Introducing a more standardised way of working, that was the undertaking the city of Leeuwarden was facing in 2020. No small feat. Although it actually involved a refresh and reintroduction of this way of working. The city had already made multiple attempts to implement a more standardised system. There had even been talk of a temporary system, but many of the employees just didn’t understand how that system worked.
Jelda Veninga was a member of the project team leading the introduction of this new methodology. As was Albert van Holthoon, the programme manager of the Leeuwarder Digital Agenda. According to him, “Implementing new standard practices hasn’t always gone well in the past. This time it needed to work.” Making the task even more complicated, the city chose to tackle it jointly with two other towns: Noardeast- Fryslân and Waadhoeke.
A light in the dark
Together, the three towns forged the bonds of collaboration though roundtable discussions about change, implementation and onboarding. Along the way, they realised that the Prosci methodology might be able to help them make this mission a reality. So, the project team took part in a Prosci training – led by Erik Steketee, an Advanced Prosci Instructor with The People Side of Change. The goal was to use the Prosci method to help the entire municipal team feel invested in the new way of working, so that they would champion this approach.
“Over the course of the three-day training, Erik led us in a light-hearted way through some fairly heavy topics,” van Holthoon remembers. “It was just before the lockdown began, and thus in person. And what I found really powerful was the simplicity of Erik’s story. It just really energised us.”
This energy spurred the project team members to first hold talks with everyone in the local government. They pieced together the big picture of which departments would be most impacted, and where there was resistance.
“Important,” says Veniga, “because key users want to stay ahead of the game, we need to make sure we’re including them. While Albert was sharing our strategy with the people at the top of the organisation, I turned my attention to the impact it would have on the workfloor, by actively seeking out the points of resistance. Most of the team felt positive about this change, but there were definitely opponents as well. Luckily, we had our story well prepared, about why we were doing this and why now.”
One of the key acronyms in the language of Prosci is ADKAR, whose first two letters stand for Awareness and Desire. In the series of online and in-person ADKAR checks the project team organised with the management team and key users, van Holthoon says it became evident that people had either very positive or very negative feelings about the project. “There was nothing in between – and that was great, because that says something about the people themselves.”
For Jan van der Werf, project leader on the city of Leeuwarden’s people side of change, it was his first time encountering this part of the Prosci process. “I learned from the ADKAR checks that you shouldn’t let a negative score rattle you. It gives you the insight to direct your attention towards the problem areas. This pushed us to reach out and get everyone more involved in the project. I think the advantage was that it opened up more conversations with the team, to help us realise this change. I hadn’t experienced this working in the government sector before. It was wonderful.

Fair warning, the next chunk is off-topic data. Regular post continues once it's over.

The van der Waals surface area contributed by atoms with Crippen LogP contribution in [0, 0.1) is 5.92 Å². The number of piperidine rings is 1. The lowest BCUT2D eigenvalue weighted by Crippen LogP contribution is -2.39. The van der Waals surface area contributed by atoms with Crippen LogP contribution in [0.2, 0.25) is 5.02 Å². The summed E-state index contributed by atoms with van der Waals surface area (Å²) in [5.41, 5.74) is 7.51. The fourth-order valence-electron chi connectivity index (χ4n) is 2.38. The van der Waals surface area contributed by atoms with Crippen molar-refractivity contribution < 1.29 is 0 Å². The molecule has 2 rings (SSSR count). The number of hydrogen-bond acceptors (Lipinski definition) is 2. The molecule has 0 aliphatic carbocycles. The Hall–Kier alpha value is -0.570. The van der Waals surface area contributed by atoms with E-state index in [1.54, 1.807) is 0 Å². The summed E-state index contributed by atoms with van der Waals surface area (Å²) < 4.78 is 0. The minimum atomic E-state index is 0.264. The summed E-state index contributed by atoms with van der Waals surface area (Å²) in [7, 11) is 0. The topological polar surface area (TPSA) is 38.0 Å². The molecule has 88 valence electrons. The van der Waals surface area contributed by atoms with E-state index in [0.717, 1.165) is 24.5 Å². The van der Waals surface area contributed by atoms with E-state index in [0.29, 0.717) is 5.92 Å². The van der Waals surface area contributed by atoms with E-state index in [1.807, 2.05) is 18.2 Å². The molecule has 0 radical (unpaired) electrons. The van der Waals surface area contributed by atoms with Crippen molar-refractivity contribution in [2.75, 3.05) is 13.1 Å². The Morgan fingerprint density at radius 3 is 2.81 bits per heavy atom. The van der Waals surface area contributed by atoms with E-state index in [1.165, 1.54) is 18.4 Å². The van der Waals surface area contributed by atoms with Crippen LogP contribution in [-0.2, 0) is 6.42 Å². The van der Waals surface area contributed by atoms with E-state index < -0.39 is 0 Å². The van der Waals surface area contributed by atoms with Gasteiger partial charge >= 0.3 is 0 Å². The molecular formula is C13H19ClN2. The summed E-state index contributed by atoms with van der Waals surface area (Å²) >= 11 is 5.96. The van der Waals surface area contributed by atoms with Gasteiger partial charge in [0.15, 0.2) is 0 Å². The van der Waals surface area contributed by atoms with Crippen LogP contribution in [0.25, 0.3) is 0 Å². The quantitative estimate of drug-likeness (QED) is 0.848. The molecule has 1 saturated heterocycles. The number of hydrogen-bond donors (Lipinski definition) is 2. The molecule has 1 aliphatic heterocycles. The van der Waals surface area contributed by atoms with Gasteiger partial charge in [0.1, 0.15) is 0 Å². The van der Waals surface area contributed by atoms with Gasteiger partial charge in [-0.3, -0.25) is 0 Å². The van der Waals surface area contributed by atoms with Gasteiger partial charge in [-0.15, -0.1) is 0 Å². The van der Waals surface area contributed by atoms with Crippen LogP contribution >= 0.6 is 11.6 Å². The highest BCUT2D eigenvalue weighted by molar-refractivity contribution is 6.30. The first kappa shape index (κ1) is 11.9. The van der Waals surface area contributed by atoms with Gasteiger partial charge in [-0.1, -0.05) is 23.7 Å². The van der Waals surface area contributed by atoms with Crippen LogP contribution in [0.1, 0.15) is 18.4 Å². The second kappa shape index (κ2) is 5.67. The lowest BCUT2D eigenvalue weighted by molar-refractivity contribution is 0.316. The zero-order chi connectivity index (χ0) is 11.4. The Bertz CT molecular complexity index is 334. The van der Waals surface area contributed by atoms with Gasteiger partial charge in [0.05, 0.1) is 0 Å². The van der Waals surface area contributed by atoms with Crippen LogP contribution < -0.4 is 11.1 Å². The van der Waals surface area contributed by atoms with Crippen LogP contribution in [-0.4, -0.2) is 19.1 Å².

Veninga agrees. “We needed to get 1,700 employees through the process. That’s quite a lot. The strength of this method is the follow-up and active feedback. The Prosci methodology allows you to take advantage of an exponential learning curve. In the end, everyone in the organisation scored well on the criteria: ‘I understand why this change is needed and I want to be part of it’.”
A wake-up call
There was however a difference in the tempo of adopting change. The key users had already thought about the process changes before they went live, but that was less true of other users across departments. “In hindsight, we should have given them an even bigger wake-up call,” suggests Veninga. “The actual impact on people only became clear later in the process. On the change side, we were ahead in our technical planning.” That led to members of the project team getting lost in the details, also the technical ones.
Van der Werf notes in retrospect: “I think that the supplier of these new standard practices might have found us a bit difficult for this reason.” The new system of practices went live in Leeuwarden in June 2021. Barely a month later, the members of the project team looked back at that launch with satisfaction: “Right from the moment that we went live, we were ready to help with any issues people encountered. We got compliments for that. That was the moment all our earlier investments paid off. All together, we spent a lot of time on this – but when I see the results, it was more than worth it.”
Veninga heartily agrees. Most of all, she is happy that the organisation is now looking to the standard practice principles rather than towards past experiences. “In my experience, that success comes first and foremost from our collaborative approach, using the Prosci methodology. That gives you a common language to use.” Van Holthoorn says that Prosci is a keeper in Leeuwarden. “We’re using it now for all major IT changes, to help people see the forest for the trees. Just as with implementing standard practices, it helps people get the how and why.” The municipality management has also become a fan of Prosci, according to Veninga. “They are just speechless. As they should be: even the biggest opponents in the organisation eventually found that they had nothing left to complain about.”
“The Prosci methodology allows you to take advantage of an exponential learning curve”